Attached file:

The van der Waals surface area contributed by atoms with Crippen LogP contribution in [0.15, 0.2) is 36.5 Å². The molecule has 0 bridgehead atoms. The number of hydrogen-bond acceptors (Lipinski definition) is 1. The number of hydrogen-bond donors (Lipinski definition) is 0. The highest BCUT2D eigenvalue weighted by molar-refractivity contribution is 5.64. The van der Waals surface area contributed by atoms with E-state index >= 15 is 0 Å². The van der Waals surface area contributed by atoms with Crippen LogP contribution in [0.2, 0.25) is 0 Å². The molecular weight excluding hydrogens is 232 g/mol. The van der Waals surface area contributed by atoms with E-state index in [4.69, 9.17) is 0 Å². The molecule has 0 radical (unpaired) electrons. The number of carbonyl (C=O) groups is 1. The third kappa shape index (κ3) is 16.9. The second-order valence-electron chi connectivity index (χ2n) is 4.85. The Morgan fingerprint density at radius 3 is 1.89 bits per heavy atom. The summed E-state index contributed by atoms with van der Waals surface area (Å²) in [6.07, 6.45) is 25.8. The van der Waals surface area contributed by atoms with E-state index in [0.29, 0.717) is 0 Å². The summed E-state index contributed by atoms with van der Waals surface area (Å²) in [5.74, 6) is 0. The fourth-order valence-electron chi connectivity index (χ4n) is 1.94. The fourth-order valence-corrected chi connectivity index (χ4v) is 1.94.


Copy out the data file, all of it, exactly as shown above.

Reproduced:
The van der Waals surface area contributed by atoms with Crippen LogP contribution in [0.15, 0.2) is 36.5 Å². The molecule has 0 bridgehead atoms. The number of hydrogen-bond acceptors (Lipinski definition) is 1. The number of hydrogen-bond donors (Lipinski definition) is 0. The highest BCUT2D eigenvalue weighted by molar-refractivity contribution is 5.64. The van der Waals surface area contributed by atoms with E-state index >= 15 is 0 Å². The van der Waals surface area contributed by atoms with Crippen LogP contribution in [0.2, 0.25) is 0 Å². The molecular weight excluding hydrogens is 232 g/mol. The van der Waals surface area contributed by atoms with E-state index in [4.69, 9.17) is 0 Å². The molecule has 0 radical (unpaired) electrons. The number of carbonyl (C=O) groups is 1. The third kappa shape index (κ3) is 16.9. The second-order valence-electron chi connectivity index (χ2n) is 4.85. The Morgan fingerprint density at radius 3 is 1.89 bits per heavy atom. The summed E-state index contributed by atoms with van der Waals surface area (Å²) in [6.07, 6.45) is 25.8. The van der Waals surface area contributed by atoms with E-state index in [0.29, 0.717) is 0 Å². The summed E-state index contributed by atoms with van der Waals surface area (Å²) in [5.74, 6) is 0. The fourth-order valence-electron chi connectivity index (χ4n) is 1.94. The fourth-order valence-corrected chi connectivity index (χ4v) is 1.94.